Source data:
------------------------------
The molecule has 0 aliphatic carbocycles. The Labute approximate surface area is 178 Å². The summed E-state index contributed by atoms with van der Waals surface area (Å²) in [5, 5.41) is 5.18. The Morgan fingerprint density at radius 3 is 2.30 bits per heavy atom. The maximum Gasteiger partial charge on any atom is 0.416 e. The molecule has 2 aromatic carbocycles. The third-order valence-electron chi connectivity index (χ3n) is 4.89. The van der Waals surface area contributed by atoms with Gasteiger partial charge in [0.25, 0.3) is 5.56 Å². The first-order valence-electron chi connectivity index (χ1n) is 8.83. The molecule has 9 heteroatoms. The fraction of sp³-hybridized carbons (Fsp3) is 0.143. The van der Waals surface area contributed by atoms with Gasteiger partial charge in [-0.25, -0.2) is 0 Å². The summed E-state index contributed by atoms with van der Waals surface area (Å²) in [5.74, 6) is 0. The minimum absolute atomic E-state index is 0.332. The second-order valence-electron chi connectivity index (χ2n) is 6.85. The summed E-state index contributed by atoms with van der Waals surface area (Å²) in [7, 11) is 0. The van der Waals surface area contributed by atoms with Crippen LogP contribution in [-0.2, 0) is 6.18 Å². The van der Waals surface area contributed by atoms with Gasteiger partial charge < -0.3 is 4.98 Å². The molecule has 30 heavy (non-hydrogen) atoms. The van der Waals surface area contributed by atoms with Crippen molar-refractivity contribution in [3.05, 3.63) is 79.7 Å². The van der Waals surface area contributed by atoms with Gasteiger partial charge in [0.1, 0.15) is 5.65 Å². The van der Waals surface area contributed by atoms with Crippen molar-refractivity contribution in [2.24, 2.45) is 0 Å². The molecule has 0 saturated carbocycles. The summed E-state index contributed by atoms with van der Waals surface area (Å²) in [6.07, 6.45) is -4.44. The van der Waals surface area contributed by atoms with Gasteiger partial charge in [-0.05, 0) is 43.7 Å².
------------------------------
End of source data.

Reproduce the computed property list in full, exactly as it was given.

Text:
The molecule has 0 aliphatic carbocycles. The Labute approximate surface area is 178 Å². The summed E-state index contributed by atoms with van der Waals surface area (Å²) in [5, 5.41) is 5.18. The Morgan fingerprint density at radius 3 is 2.30 bits per heavy atom. The maximum Gasteiger partial charge on any atom is 0.416 e. The molecule has 2 aromatic carbocycles. The third-order valence-electron chi connectivity index (χ3n) is 4.89. The van der Waals surface area contributed by atoms with Gasteiger partial charge in [0.25, 0.3) is 5.56 Å². The first-order valence-electron chi connectivity index (χ1n) is 8.83. The molecule has 9 heteroatoms. The fraction of sp³-hybridized carbons (Fsp3) is 0.143. The van der Waals surface area contributed by atoms with Gasteiger partial charge in [-0.25, -0.2) is 0 Å². The summed E-state index contributed by atoms with van der Waals surface area (Å²) in [5.74, 6) is 0. The minimum absolute atomic E-state index is 0.332. The second-order valence-electron chi connectivity index (χ2n) is 6.85. The summed E-state index contributed by atoms with van der Waals surface area (Å²) in [7, 11) is 0. The van der Waals surface area contributed by atoms with Crippen LogP contribution in [-0.2, 0) is 6.18 Å². The van der Waals surface area contributed by atoms with Gasteiger partial charge < -0.3 is 4.98 Å². The molecule has 30 heavy (non-hydrogen) atoms. The van der Waals surface area contributed by atoms with Crippen molar-refractivity contribution in [3.05, 3.63) is 79.7 Å². The van der Waals surface area contributed by atoms with Gasteiger partial charge in [0.1, 0.15) is 5.65 Å². The van der Waals surface area contributed by atoms with Crippen molar-refractivity contribution in [2.24, 2.45) is 0 Å². The molecule has 0 saturated carbocycles. The summed E-state index contributed by atoms with van der Waals surface area (Å²) in [6.07, 6.45) is -4.44. The van der Waals surface area contributed by atoms with Gasteiger partial charge in [-0.05, 0) is 43.7 Å².